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Disney couldn’t do it, though “The Chronicles of Narnia” was a darned good try. New Line didn’t connect with audiences with “The Nativity Story.” But if anyone can recreate the box-office magic that Mel Gibson found in “The Passion of the Christ,” shouldn’t it be David Kirkpatrick, co-founder of Good News Holdings, a Christian media company?
A born-again Christian and former president of Paramount Pictures, Kirkpatrick has attracted investments from Rupert Murdoch’s news corporation and former U.S. Attorney General John Ashcroft, and has formed partnerships with Christian mainstays like publisher Tyndale House and Promisekeepers. He’s got serious cash–yesterday’s Boston Globe reports that he’s looking to buy a few hundred acres near Beantown as a home for his fledgling studio.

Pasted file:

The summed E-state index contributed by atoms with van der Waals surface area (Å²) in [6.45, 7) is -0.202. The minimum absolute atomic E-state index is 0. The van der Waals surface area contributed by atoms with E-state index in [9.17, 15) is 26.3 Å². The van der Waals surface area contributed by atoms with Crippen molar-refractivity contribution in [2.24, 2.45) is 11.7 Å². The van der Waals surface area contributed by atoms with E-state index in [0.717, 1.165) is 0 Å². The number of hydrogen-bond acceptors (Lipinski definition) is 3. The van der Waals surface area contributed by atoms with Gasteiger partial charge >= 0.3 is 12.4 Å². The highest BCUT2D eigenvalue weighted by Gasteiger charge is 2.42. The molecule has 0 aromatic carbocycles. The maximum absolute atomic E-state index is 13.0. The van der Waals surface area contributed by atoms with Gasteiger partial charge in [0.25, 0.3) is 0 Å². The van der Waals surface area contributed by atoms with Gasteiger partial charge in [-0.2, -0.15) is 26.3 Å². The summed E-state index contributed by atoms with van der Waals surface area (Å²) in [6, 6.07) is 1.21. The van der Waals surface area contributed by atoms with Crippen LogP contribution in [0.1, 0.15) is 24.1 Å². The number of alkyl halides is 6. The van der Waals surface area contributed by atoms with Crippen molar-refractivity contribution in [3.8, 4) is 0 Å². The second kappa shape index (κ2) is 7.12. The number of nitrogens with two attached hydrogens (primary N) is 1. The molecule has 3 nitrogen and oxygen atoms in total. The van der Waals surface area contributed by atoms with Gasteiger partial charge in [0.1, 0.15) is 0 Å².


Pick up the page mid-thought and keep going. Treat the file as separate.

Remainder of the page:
Kirkpatrick also has a good eye for what sells. Among the company’s first offerings: a movie version of “Christ the Lord: Out of Egypt,” Anne Rice’s first novel since she found religion and gave up vampires, and a teen-horror flick called “Dudleytown.” And if Kirkpatrick has any doubts about what is evangelically correct, he can turn to George Barna, the premier pollster of the Christian world. (Barna happens to be chairman of Good News Holdings.)
But as promising, and interesting as it is, don’t expect Kirkpatrick’s plan for a new Christian media company to hit the jackpot. “The Passion” was visionary, unorthodox and slightly loony–a truly independent film, no matter how much it cost to make–and no movie studio, with backers and focus groups and theologically keepers, will be able to reproduce Gibson’s success. Expect from Kirkpatrick precisely what movie studios have been offering religious audiences since Cecil B. DeMille: great special effects and treacly sentiments.

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